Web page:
Journal of General Internal Medicine

, Volume 33, Issue 6, pp 892–897 | Cite as

Older Adults’ Perceptions of the Causes and Consequences of Healthcare Overuse: A Qualitative Study

  • Ariel R. Green
  • Monica Tung
  • Jodi B. Segal
Original Research



Overuse of healthcare is pervasive in the United States, often exposing patients to harm with little likelihood of benefit. Older Americans are particularly vulnerable to overuse and impacted by it, yet it is unknown whether older patients perceive overuse as a consequential problem.


To explore the experiences and perspectives of older adults with respect to healthcare overuse in order to develop a framework for understanding and reducing overuse in older adults.


Qualitative study using focus group methodology.


Five focus groups were held with people ≥65 years of age (N = 38) in four senior centers in Baltimore, Maryland, in 2016.


Transcripts were analyzed using qualitative content analysis to identify major themes.

Key Results

Of the 38 participants, 28 were women and 29 were African-American; 31 had at least a 12th grade education. While virtually all reported experience with what they perceived to have been healthcare overuse, some expressed concern that they had been denied appropriate care. They perceived overuse to have occurred when interventions were applied in the absence of symptoms (excluding cancer screening), did not improve symptoms, were discordant with their preferences, or were duplicative. Some defined overuse as interventions that were offered before less intensive options or too early in the course of disease. Suggested contributors to overuse were poor quality communication between patients and healthcare providers, and between different healthcare providers. Participants reported suffering from treatment effects, high costs, worry, and inconvenience from what they perceived to be overuse. They suggested that overuse may be reduced when the patient is involved in decision making and has a trusted primary care doctor.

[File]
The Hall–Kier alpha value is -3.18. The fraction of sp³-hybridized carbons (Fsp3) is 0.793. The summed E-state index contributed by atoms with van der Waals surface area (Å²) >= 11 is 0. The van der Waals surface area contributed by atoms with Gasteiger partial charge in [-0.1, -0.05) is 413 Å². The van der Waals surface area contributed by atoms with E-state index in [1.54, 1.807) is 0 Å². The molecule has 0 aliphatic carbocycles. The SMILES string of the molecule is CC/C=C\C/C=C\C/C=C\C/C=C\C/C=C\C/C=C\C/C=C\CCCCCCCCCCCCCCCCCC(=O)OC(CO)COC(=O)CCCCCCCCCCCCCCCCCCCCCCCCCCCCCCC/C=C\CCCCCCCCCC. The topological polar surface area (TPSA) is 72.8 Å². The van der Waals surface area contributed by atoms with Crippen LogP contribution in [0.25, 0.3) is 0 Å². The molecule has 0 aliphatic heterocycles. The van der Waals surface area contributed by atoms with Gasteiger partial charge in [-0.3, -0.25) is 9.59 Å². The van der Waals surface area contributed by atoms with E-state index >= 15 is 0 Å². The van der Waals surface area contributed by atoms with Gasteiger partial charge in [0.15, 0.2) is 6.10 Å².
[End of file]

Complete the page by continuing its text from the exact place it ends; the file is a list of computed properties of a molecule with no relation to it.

The experience of older adults highlights potential sites of intervention to reduce healthcare overuse. Engaging patients in shared decision making and enhancing communication and knowledge transfer should be tested as interventions to reduce perceived overuse.


healthcare overuse older adults qualitative research 


Prior Presentations

This study was presented at the 5th Lown Institute Conference in Boston, MA, and at the 2017 Society of General Internal Medicine Annual Meeting in Washington, DC.


Supported by K24 AG049036-01A1 from the National Institute on Aging (Segal).

Compliance with Ethical Standards

Conflict of Interest

The authors declare that they do not have a conflict of interest.

Supplementary material

11606_2017_4264_MOESM1_ESM.docx (21 kb)
ESM 1 (DOCX 20 kb)


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Copyright information

© Society of General Internal Medicine 2017

Authors and Affiliations

  1. 1.Division of Geriatric Medicine and Gerontology, Department of Medicine Johns Hopkins University School of MedicineBaltimoreUSA
  2. 2.Johns Hopkins University School of MedicineBaltimoreUSA
  3. 3.Division of General Internal Medicine, Department of MedicineJohns Hopkins University School of MedicineBaltimoreUSA
  4. 4.Center for Health Services and Outcomes ResearchJohns Hopkins University Bloomberg School of Public HealthBaltimoreUSA

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